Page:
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Reflections from Katie: December 2018

What’s the big deal with math being fun? Why do Cambridgeport folks keep talking about bringing joy and fun to math? Many of us parents and grandparents grew up learning that math was about right and wrong answers, that math was something you are either good at or bad at, and that if you are good at it, you never get wrong answers. Many of us have learned that being good at math means being fast and memorizing a lot. And for those of us who think that way about math, there often came a time when we just weren’t fast enough or good enough at memorizing, and we stopped doing math. What I’ve been told by some of you who are mathematicians, or use math as an integral part of your work on a daily basis, is that you find joy and purpose in numbers. For you, math is NOT about right answers and memorizing. If we want opportunities in mathematics to truly be available for all of our children in their future, we need to help them find joy and purpose in math today.

The good news is that in classrooms around our school, there is definitely way more joy and purpose than there has been in the past. First grade students are counting collections as a way to build their conceptual understanding of numbers in the base ten system.

Fifth graders are figuring out the volume of a cubic yard by spontaneously deciding to build one in the middle of a math lesson. I will confess that I did not love math when I was growing up. I definitely believed that I was only good at it if I was fast, and I definitely believed that there was only ever one answer to math problems. But today, when I walk into our classrooms during math, I get so excited by what I see because our children are having a great time digging into really challenging concepts and ideas, and they are loving it!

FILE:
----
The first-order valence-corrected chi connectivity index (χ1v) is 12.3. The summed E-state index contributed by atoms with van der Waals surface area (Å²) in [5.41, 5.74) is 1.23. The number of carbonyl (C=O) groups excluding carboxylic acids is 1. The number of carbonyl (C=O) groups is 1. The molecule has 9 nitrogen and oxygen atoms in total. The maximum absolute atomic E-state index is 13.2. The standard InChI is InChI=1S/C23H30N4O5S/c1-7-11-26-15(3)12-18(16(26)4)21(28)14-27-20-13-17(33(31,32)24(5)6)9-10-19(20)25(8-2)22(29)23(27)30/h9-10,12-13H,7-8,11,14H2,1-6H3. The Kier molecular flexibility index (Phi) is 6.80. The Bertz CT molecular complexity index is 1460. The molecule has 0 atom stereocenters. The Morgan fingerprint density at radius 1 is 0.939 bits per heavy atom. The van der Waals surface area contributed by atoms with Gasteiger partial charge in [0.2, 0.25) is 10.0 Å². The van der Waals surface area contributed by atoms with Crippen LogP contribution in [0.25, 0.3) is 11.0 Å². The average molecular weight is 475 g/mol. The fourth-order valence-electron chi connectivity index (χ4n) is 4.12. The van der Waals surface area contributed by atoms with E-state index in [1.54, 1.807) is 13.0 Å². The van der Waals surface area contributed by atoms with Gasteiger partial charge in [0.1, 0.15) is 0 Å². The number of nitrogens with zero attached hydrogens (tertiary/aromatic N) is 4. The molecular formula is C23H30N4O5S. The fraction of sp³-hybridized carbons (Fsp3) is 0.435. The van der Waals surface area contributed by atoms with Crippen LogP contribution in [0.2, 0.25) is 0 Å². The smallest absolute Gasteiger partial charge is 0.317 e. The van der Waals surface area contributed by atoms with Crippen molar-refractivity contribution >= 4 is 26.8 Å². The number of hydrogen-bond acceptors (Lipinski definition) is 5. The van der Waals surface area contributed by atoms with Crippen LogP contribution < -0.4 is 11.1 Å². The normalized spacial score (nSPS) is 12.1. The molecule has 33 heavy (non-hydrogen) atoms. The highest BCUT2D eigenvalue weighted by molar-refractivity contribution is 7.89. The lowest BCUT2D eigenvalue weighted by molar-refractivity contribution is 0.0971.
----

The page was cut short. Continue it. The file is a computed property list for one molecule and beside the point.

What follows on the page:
I want to invite you to embrace this vision of math as something joyful and purposeful because your attitude about math makes a tremendous difference in the success of your children. In fact, I was just reading about a study that was aiming to understand the role that parents’ attitudes about math played in their children’s math learning. In summary, “They found the children of parents who showed high stress and fear around math learn less math from 1st to 3rd grades than children of parents who have no math anxiety.” The study was based on the idea of encouraging parents to do fun math games and stories with their children. The article went on to explain that it’s not that “playing math games with their children made parents more confident about math—the moms and dads who dreaded math at the beginning of the study still dreaded it three years later. So what changed? The parents were more confident in their children's math prowess. They developed higher expectations for their kids in math, and rated math as being more valuable for their children than they had before.”

My invitation to you to find joy and purpose in math with your children:
–Check out the articles I referenced above:

Article 1
Article 2
–Check out Bedtime Math apps 
–Check out Games for Young Minds
–Come hang out at Morning Math Club on Mondays and Wednesdays, 7:40-8:10AM
–Let me know what you discover!